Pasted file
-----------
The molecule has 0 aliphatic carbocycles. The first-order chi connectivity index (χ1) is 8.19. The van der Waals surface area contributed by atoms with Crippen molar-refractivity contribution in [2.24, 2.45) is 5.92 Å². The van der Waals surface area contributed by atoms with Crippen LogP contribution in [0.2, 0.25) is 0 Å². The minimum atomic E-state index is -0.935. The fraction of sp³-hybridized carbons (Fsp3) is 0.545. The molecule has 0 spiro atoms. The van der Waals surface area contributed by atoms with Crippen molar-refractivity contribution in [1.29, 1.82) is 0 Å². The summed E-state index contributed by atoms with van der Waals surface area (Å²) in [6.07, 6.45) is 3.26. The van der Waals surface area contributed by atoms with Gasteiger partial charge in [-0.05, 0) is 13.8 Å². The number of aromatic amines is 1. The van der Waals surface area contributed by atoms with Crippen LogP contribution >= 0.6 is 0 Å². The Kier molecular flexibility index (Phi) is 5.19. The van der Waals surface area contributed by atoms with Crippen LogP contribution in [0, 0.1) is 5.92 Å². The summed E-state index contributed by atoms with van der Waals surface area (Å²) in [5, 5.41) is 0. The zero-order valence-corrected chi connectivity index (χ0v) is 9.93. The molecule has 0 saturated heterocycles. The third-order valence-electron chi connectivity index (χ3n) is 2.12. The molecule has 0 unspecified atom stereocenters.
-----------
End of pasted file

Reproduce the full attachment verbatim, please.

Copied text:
The molecule has 0 aliphatic carbocycles. The first-order chi connectivity index (χ1) is 8.19. The van der Waals surface area contributed by atoms with Crippen molar-refractivity contribution in [2.24, 2.45) is 5.92 Å². The van der Waals surface area contributed by atoms with Crippen LogP contribution in [0.2, 0.25) is 0 Å². The minimum atomic E-state index is -0.935. The fraction of sp³-hybridized carbons (Fsp3) is 0.545. The molecule has 0 spiro atoms. The van der Waals surface area contributed by atoms with Crippen molar-refractivity contribution in [1.29, 1.82) is 0 Å². The summed E-state index contributed by atoms with van der Waals surface area (Å²) in [6.07, 6.45) is 3.26. The van der Waals surface area contributed by atoms with Gasteiger partial charge in [-0.05, 0) is 13.8 Å². The number of aromatic amines is 1. The van der Waals surface area contributed by atoms with Crippen LogP contribution >= 0.6 is 0 Å². The Kier molecular flexibility index (Phi) is 5.19. The van der Waals surface area contributed by atoms with Crippen LogP contribution in [0, 0.1) is 5.92 Å². The summed E-state index contributed by atoms with van der Waals surface area (Å²) in [5, 5.41) is 0. The zero-order valence-corrected chi connectivity index (χ0v) is 9.93. The molecule has 0 saturated heterocycles. The third-order valence-electron chi connectivity index (χ3n) is 2.12. The molecule has 0 unspecified atom stereocenters.